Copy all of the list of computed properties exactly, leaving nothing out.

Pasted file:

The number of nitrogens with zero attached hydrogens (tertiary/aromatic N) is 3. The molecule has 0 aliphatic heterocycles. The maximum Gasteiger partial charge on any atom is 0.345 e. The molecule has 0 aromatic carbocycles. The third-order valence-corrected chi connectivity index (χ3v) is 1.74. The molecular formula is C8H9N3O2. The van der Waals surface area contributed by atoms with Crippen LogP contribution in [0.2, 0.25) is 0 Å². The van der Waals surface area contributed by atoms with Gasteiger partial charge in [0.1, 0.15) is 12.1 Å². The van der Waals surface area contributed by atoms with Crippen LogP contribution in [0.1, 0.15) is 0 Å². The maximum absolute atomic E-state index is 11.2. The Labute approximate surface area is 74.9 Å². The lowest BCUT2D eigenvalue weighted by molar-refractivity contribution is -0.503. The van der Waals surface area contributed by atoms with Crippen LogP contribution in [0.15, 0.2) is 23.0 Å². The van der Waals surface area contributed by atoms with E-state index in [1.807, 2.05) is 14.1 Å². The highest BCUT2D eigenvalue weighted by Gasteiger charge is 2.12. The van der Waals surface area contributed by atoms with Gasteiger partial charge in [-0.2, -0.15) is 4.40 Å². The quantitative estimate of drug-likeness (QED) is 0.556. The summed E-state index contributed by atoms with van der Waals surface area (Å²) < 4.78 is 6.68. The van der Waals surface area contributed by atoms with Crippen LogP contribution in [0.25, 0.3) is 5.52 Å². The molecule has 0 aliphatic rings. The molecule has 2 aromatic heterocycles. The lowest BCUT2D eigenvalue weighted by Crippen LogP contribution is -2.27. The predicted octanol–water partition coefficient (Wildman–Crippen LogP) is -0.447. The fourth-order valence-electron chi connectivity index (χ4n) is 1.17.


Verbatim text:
The number of nitrogens with zero attached hydrogens (tertiary/aromatic N) is 3. The molecule has 0 aliphatic heterocycles. The maximum Gasteiger partial charge on any atom is 0.345 e. The molecule has 0 aromatic carbocycles. The third-order valence-corrected chi connectivity index (χ3v) is 1.74. The molecular formula is C8H9N3O2. The van der Waals surface area contributed by atoms with Crippen LogP contribution in [0.2, 0.25) is 0 Å². The van der Waals surface area contributed by atoms with Gasteiger partial charge in [0.1, 0.15) is 12.1 Å². The van der Waals surface area contributed by atoms with Crippen LogP contribution in [0.1, 0.15) is 0 Å². The maximum absolute atomic E-state index is 11.2. The Labute approximate surface area is 74.9 Å². The lowest BCUT2D eigenvalue weighted by molar-refractivity contribution is -0.503. The van der Waals surface area contributed by atoms with Crippen LogP contribution in [0.15, 0.2) is 23.0 Å². The van der Waals surface area contributed by atoms with E-state index in [1.807, 2.05) is 14.1 Å². The highest BCUT2D eigenvalue weighted by Gasteiger charge is 2.12. The van der Waals surface area contributed by atoms with Gasteiger partial charge in [-0.2, -0.15) is 4.40 Å². The quantitative estimate of drug-likeness (QED) is 0.556. The summed E-state index contributed by atoms with van der Waals surface area (Å²) < 4.78 is 6.68. The van der Waals surface area contributed by atoms with Crippen LogP contribution in [0.25, 0.3) is 5.52 Å². The molecule has 0 aliphatic rings. The molecule has 2 aromatic heterocycles. The lowest BCUT2D eigenvalue weighted by Crippen LogP contribution is -2.27. The predicted octanol–water partition coefficient (Wildman–Crippen LogP) is -0.447. The fourth-order valence-electron chi connectivity index (χ4n) is 1.17.